Early language learning in private language schools in the Republic of Cyprus: teaching methods in modern times
Journal article, Peer reviewed
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Original versionTsagari D, Giannikas C. Early language learning in private language schools in the Republic of Cyprus: teaching methods in modern times. Mediterranean Language Review. 2018;25:53-74 http://dx.doi.org/10.13173/medilangrevi.25.2018.0053
Early language learning can be an enriching experience that brings about a great deal of benefits for children. It can help them enhance their language learning, problem solving and expression, their cognitive growth, attention span and self-confidence, and assist them in appreciating their identity and culture (Cameron 2003; Curtain 1990; Nikolov 2009, 2016; Read 2014; Singleton & Ryan 2004). All this is possible if language learning is monitored in an efficient manner, that is, when age-appropriate approaches are applied within the Young Language Learner’s (YLL) classroom (Nikolov & Mihaljević-Djigunović 2011). However, early language learning and teaching has endured a number of issues around the globe, even more so when the teaching and learning of languages belong to private supplementary tutoring, also known as ‘shadow’ education (Bray 1999; Heyneman 2011). The metaphor is used, according to Bray (2011), because private tutoring imitates the mainstream school system, and as formal education expands shadow education expands with it. Many countries around the world experience the booming phenomenon of supplementary private tutoring (Bray 2003, 2009; Bray & Lykins 2012; Bray & Kwok 2003). Bray’s research (2011), in particular, reveals that every year families in Europe spend astonishing amounts of capital on private tutoring. Despite its proliferation around the world, and economic and social implications (Bray 1999; Kwok 2004; Hartmann 2013; Oller & Glasman 2013; Buhagiar & Chetcuti 2013), private tutoring across school subjects, and English in particular – a special and important subclass of private tutoring worldwide (Hamid, Sussex & Khan 2009) – has received little research attention overall (Bray 2011). The present exploratory study conducted in Cypriot private language schools (locally known as frontistiria), seeks to explore, how YLL teachers operate in English as a Foreign Language (EFL) frontistiria classrooms, the teaching methods used, the impact these are likely to have on language learning, and the nature of teacher training undertaken and needed. Research outcomes are expected to foster ongoing support for good teaching practices that can increase the chances for successful language learning and effective teaching in the private sector. To establish a clearer understanding of the language-learning situation within the current educational context, the following section will elaborate on the language learning scope of ‘shadow’ education in Cyprus (the Greek term being parapedia), and present findings of the research undertaken.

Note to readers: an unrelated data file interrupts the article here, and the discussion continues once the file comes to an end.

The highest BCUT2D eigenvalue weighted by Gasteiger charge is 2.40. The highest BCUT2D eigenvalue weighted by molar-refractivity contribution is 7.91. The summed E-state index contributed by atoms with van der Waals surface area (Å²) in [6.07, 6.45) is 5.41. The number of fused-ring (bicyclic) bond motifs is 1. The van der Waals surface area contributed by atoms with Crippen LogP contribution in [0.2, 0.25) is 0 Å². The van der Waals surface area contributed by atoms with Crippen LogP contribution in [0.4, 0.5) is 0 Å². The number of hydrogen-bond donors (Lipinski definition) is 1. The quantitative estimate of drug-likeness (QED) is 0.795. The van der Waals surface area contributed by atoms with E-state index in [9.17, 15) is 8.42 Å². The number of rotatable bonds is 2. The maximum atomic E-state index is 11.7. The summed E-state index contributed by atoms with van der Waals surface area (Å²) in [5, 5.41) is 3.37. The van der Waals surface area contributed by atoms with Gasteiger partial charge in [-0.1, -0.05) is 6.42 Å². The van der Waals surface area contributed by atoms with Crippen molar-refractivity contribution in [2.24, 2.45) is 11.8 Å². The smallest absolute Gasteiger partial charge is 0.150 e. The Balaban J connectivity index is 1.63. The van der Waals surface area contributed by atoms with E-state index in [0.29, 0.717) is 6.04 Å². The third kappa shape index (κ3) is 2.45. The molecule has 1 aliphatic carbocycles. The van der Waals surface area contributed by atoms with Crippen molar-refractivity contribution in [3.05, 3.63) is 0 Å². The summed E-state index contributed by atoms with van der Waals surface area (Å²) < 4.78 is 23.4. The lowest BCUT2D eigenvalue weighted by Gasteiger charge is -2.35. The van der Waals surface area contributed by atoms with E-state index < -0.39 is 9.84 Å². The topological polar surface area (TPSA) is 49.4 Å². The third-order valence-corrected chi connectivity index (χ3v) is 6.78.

SeriesMediterranean Language Review;25 (2018)
JournalMediterranean Language Review
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